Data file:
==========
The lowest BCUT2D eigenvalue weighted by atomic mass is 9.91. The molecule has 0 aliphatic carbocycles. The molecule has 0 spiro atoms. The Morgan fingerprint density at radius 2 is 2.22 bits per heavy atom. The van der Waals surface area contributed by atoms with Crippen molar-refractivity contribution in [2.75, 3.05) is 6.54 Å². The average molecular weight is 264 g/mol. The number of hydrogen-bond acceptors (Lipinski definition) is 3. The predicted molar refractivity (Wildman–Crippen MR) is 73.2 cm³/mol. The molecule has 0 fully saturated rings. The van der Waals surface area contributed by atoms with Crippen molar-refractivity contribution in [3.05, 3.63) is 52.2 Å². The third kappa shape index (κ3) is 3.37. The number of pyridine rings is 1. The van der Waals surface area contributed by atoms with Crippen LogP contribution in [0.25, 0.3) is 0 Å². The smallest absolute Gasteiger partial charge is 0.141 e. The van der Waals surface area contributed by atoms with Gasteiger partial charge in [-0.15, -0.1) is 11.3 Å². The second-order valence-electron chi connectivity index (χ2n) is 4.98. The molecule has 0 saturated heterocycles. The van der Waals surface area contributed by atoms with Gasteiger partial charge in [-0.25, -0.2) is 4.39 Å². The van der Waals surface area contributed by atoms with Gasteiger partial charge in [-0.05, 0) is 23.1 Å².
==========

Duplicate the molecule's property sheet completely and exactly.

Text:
The lowest BCUT2D eigenvalue weighted by atomic mass is 9.91. The molecule has 0 aliphatic carbocycles. The molecule has 0 spiro atoms. The Morgan fingerprint density at radius 2 is 2.22 bits per heavy atom. The van der Waals surface area contributed by atoms with Crippen molar-refractivity contribution in [2.75, 3.05) is 6.54 Å². The average molecular weight is 264 g/mol. The number of hydrogen-bond acceptors (Lipinski definition) is 3. The predicted molar refractivity (Wildman–Crippen MR) is 73.2 cm³/mol. The molecule has 0 fully saturated rings. The van der Waals surface area contributed by atoms with Crippen molar-refractivity contribution in [3.05, 3.63) is 52.2 Å². The third kappa shape index (κ3) is 3.37. The number of pyridine rings is 1. The van der Waals surface area contributed by atoms with Crippen LogP contribution in [0.25, 0.3) is 0 Å². The smallest absolute Gasteiger partial charge is 0.141 e. The van der Waals surface area contributed by atoms with Gasteiger partial charge in [-0.15, -0.1) is 11.3 Å². The second-order valence-electron chi connectivity index (χ2n) is 4.98. The molecule has 0 saturated heterocycles. The van der Waals surface area contributed by atoms with Gasteiger partial charge in [-0.25, -0.2) is 4.39 Å². The van der Waals surface area contributed by atoms with Gasteiger partial charge in [-0.05, 0) is 23.1 Å².